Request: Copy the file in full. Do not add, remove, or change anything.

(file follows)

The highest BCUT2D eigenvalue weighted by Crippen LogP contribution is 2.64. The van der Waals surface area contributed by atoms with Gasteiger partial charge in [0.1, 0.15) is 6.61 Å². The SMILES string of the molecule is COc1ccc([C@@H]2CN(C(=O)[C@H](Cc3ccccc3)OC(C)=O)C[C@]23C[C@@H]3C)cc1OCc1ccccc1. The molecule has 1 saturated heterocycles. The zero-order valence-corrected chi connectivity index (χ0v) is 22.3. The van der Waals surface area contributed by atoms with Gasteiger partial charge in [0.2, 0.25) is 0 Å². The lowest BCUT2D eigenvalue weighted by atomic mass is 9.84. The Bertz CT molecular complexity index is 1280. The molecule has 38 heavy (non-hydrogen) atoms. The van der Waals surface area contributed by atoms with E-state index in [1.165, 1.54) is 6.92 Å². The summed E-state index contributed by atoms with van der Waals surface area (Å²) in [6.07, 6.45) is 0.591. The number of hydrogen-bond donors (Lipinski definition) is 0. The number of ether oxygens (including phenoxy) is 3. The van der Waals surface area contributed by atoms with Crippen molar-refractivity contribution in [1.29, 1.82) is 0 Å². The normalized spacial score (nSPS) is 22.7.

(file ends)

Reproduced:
The highest BCUT2D eigenvalue weighted by Crippen LogP contribution is 2.64. The van der Waals surface area contributed by atoms with Gasteiger partial charge in [0.1, 0.15) is 6.61 Å². The SMILES string of the molecule is COc1ccc([C@@H]2CN(C(=O)[C@H](Cc3ccccc3)OC(C)=O)C[C@]23C[C@@H]3C)cc1OCc1ccccc1. The molecule has 1 saturated heterocycles. The zero-order valence-corrected chi connectivity index (χ0v) is 22.3. The van der Waals surface area contributed by atoms with Gasteiger partial charge in [0.2, 0.25) is 0 Å². The lowest BCUT2D eigenvalue weighted by atomic mass is 9.84. The Bertz CT molecular complexity index is 1280. The molecule has 38 heavy (non-hydrogen) atoms. The van der Waals surface area contributed by atoms with E-state index in [1.165, 1.54) is 6.92 Å². The summed E-state index contributed by atoms with van der Waals surface area (Å²) in [6.07, 6.45) is 0.591. The number of hydrogen-bond donors (Lipinski definition) is 0. The number of ether oxygens (including phenoxy) is 3. The van der Waals surface area contributed by atoms with Crippen molar-refractivity contribution in [1.29, 1.82) is 0 Å². The normalized spacial score (nSPS) is 22.7.